The New York Observer has a piece up today on the latest trend in literature: the anti-hero. So cutting edge! Apparently, there are two kinds of modern anti-heroes: the “emotionally misshapen,” socially dysfunctional tough guy, of which the prime examples are Holden Caulfield and the narrators of Notes from Underground and Fight Club, and the “the somewhat indulged, un-grown-up guy who has sort of philosophical ideas or objections to society and doesn’t know what to do with himself.”
We don’t get any examples of the latter from the Observer, but if you’re looking for one, you might start with the book that shares this post’s name. The piece lavishes most of its attention and praise on Fight Club, which strikes us as odd. While Notes from Underground and The Catcher in the Rye may be classics, we don’t think Fight Club has the same longevity. Joshua Ferris tells the Observer that the book “catches the zeitgest against IKEA conformity and the J Crewification of the nineties,” which is all well and good, but more than a decade after its publication and in the midst of a financial crisis, the desperation to disengage from society and blow up one’s condo no longer strikes the same chord it did in 1996.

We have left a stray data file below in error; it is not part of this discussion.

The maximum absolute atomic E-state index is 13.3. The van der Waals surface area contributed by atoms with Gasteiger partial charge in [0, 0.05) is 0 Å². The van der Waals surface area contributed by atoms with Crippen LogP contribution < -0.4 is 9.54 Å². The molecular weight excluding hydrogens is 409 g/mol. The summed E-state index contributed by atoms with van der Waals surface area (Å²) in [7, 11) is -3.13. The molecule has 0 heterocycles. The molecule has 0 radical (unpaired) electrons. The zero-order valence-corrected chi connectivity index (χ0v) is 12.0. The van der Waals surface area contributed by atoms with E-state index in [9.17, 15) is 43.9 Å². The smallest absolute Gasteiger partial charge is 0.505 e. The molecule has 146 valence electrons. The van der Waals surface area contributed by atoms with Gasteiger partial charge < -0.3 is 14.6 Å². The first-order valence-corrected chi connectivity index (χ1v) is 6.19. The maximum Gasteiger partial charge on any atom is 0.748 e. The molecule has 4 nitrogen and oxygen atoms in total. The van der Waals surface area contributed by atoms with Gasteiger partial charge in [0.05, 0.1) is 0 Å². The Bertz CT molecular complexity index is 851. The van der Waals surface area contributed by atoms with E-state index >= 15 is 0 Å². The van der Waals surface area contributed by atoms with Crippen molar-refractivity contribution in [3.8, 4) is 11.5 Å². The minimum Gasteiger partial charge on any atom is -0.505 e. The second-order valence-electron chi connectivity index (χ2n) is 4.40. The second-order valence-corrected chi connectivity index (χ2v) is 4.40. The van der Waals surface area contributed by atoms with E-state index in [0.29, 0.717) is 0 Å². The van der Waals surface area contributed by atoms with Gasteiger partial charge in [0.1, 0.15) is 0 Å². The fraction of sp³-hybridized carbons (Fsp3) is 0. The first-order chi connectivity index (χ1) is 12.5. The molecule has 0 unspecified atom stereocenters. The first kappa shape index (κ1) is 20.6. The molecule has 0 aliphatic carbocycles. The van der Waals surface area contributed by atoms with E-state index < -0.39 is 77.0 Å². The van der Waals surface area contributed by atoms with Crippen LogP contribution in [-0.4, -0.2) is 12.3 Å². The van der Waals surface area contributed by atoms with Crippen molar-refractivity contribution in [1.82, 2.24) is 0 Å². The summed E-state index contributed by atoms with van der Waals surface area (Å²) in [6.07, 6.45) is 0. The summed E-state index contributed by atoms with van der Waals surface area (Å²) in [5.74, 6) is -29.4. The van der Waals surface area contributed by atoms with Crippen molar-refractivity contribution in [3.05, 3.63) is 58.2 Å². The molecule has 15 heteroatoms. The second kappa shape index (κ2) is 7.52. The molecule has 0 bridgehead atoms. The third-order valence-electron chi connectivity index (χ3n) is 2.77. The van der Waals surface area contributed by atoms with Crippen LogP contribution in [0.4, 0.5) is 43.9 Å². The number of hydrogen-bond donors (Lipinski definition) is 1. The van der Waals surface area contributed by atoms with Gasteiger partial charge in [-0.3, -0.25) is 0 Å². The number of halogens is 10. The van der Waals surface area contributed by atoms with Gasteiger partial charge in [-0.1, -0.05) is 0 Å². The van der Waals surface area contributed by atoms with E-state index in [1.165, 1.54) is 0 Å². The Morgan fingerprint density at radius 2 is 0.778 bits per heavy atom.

Plus, J. Crew’s designs have gotten so much better since then.